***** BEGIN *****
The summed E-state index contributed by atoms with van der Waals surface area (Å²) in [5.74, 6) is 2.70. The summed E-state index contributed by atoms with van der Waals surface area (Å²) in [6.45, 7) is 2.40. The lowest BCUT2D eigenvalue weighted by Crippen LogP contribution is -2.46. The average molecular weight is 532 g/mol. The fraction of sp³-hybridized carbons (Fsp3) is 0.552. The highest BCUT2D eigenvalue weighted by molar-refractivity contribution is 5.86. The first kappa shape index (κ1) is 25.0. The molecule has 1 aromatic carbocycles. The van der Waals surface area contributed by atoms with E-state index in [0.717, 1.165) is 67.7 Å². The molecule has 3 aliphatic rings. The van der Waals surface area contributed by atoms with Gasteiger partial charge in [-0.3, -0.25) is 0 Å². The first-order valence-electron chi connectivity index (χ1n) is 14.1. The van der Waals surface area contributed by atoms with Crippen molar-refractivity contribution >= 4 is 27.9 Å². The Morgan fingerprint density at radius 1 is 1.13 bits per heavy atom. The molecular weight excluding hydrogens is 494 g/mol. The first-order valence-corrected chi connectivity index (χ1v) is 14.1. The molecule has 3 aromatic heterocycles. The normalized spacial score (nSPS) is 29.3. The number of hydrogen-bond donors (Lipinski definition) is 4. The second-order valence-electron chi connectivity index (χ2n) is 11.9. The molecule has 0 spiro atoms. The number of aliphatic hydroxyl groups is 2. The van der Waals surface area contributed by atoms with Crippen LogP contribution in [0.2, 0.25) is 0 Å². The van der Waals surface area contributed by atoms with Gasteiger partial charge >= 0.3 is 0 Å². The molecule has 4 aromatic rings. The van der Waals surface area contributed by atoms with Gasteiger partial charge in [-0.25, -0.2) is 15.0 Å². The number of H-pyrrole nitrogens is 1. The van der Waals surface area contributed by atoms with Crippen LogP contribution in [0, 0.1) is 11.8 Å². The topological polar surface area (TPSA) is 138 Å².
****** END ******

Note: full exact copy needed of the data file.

The summed E-state index contributed by atoms with van der Waals surface area (Å²) in [5.74, 6) is 2.70. The summed E-state index contributed by atoms with van der Waals surface area (Å²) in [6.45, 7) is 2.40. The lowest BCUT2D eigenvalue weighted by Crippen LogP contribution is -2.46. The average molecular weight is 532 g/mol. The fraction of sp³-hybridized carbons (Fsp3) is 0.552. The highest BCUT2D eigenvalue weighted by molar-refractivity contribution is 5.86. The first kappa shape index (κ1) is 25.0. The molecule has 1 aromatic carbocycles. The van der Waals surface area contributed by atoms with E-state index in [0.717, 1.165) is 67.7 Å². The molecule has 3 aliphatic rings. The van der Waals surface area contributed by atoms with Gasteiger partial charge in [-0.3, -0.25) is 0 Å². The first-order valence-electron chi connectivity index (χ1n) is 14.1. The van der Waals surface area contributed by atoms with Crippen molar-refractivity contribution >= 4 is 27.9 Å². The Morgan fingerprint density at radius 1 is 1.13 bits per heavy atom. The molecular weight excluding hydrogens is 494 g/mol. The first-order valence-corrected chi connectivity index (χ1v) is 14.1. The molecule has 3 aromatic heterocycles. The normalized spacial score (nSPS) is 29.3. The number of hydrogen-bond donors (Lipinski definition) is 4. The second-order valence-electron chi connectivity index (χ2n) is 11.9. The molecule has 0 spiro atoms. The number of aliphatic hydroxyl groups is 2. The van der Waals surface area contributed by atoms with Crippen LogP contribution in [0.2, 0.25) is 0 Å². The van der Waals surface area contributed by atoms with Gasteiger partial charge >= 0.3 is 0 Å². The molecule has 4 aromatic rings. The van der Waals surface area contributed by atoms with Gasteiger partial charge in [-0.25, -0.2) is 15.0 Å². The number of H-pyrrole nitrogens is 1. The van der Waals surface area contributed by atoms with Crippen LogP contribution in [0, 0.1) is 11.8 Å². The topological polar surface area (TPSA) is 138 Å².